The sensors in the TPMS measure the tires’ pressure continuously. A faulty sensor will send the incorrect information to ECU. As a result, you may see incorrect warnings and alerts on the screen.

For instance, the sensor may send a signal that the tire has very low pressure. But when you check, the tire’s perfectly inflated. Or tire has very low pressure, but the sensor says it is completely fine.

Once you find out that one or more tire sensor is not working. The next thing to figure out is which one?

How to find which tire sensor is bad? [3 Quick Ways]

You can find out about the bad tire’s sensor by using one of the three methods discussed. Use the one which is feasible for you.

Method #1: Diagnostic Tools

A faulty sensor may illuminate a warning light in the dashboard and show some error code. To read these error codes, you can use an OBD2 (Onboard Diagnostic II) scanner.

In addition, multiple diagnostic scan tools are available in the market that can communicate with engine ECU and the flaw in the TPMS can be traced.

However, using these tools may be difficult for a layman, so it is better to seek professional help for using these tools.

Method #2: Digital Pressure Gauge

An easy method for tracing which one of the tire sensors is bad is by comparing the readings of a digital pressure gauge with the readings recorded by TPMS.

Individually record the pressure of each tire with the help of a digital pressure gauge. Then, see the reading on the car’s display panel recorded by TPMS. Whichever tire’s reading deviates from the actual readings, that tire has a bad sensor.

Method #3: Filling and deflating Tires

The third method involves filling and deflating tires. This method is a difficult and tedious task.

First, fill the tires with the recommended air pressure. Then, gently release the air pressure of each tire one by one. Note the variation in the value on the dashboard.

If you notice that any of the tires is not sending a signal to display, that tire may have a faulty sensor.

You have known the ways by which you can trace the faulty tire sensor. So, you might be interested in knowing the causes behind the failure of the sensor.

Causes of Bad Tire Pressure Sensor

The tire sensor usually turns bad when its batteries fail, when you replace the tire, or due to corrosion.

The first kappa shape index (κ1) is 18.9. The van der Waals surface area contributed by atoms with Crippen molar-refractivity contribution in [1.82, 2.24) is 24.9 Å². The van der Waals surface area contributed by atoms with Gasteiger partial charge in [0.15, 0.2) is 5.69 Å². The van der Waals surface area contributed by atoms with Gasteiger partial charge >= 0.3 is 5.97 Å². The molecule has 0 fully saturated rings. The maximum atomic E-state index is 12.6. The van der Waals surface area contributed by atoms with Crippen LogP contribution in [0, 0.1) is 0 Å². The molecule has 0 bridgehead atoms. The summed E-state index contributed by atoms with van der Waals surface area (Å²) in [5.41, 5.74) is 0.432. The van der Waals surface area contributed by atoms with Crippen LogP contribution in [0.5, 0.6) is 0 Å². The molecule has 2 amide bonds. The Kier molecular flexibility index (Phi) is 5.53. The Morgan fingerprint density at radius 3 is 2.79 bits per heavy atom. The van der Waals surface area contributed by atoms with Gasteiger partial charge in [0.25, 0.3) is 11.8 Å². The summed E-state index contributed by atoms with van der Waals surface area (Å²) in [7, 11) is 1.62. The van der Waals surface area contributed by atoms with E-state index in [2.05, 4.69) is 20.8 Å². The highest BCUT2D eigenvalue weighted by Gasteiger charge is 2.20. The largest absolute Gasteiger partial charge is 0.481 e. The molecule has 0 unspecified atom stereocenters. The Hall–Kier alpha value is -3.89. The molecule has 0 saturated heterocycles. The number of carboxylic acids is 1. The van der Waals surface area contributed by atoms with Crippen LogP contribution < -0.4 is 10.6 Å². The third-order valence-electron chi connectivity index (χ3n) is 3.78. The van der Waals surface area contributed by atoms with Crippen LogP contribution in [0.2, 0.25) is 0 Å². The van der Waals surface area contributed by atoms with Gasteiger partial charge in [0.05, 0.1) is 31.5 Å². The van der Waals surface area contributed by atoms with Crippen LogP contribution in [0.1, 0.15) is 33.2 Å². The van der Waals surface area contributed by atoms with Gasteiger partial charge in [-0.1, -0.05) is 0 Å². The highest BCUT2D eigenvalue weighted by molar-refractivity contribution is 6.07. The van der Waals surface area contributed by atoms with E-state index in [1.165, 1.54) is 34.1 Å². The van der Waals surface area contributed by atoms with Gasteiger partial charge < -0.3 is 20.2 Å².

Tire Replacement

The tire sensor most likely fails after a tire replacement. There is always a risk of injuring the TPMS sensor while changing a tire, particularly when breaking the bead and removing the old tire with a pry bar.

Failing batteries

Tire sensors are powered by batteries, so when batteries fail, they fail. However, batteries turn bad over the years. They usually have a lifespan of 5 to 7 years. Secondly, the more the car is used, the more batteries get drained.

Heat

Heat is another factor that causes the batteries to drain faster. Batteries drain faster in warmer climatic conditions. Similarly, the batteries get heated when you drive the car constantly in heavy traffic, and sensors get used a lot.

How to Prevent Tire Sensors from Damage?

Tire Pressure Sensor is likely to get damaged during tire replacement. However, if you keep a few of these things in mind when changing tires, you can avoid the risk of sensor damage.

  • Try to use an Aluminum clamp-in stem for removing the nut from the stem. And wait until the sensor drops into the tire.
  • In case your tire has a rubber snap-in stem, keep the valve at 6:00 or 12:00 while breaking the bed. This prevents your TPMS sensor from being crushed.
  • Lastly, when removing a rubber snap-in stem tire, keep the valve underneath the demount head. So, the tire won’t strike the sensor’s valve and the sensor remains safe.

Cost of Tire Sensor Replacement

The average cost for replacing a tire sensor ranges from $40 to $100. This includes an average sensor cost of $30 to $70 and a labor cost of $10-30. If you plan to change to all four sensors, that would cost you around $160-400.

TPMS has greatly reduced the tire blowout incidents. So, ignoring a warning from TPMS is extremely dangerous. After finding out that one of the sensors has failed, you need to act immediately and trace the flaw.

Conclusion

We hope that this guide would have helped you know about the TPMS and how it functions. By now you would have been able to trace which tire sensor is bad.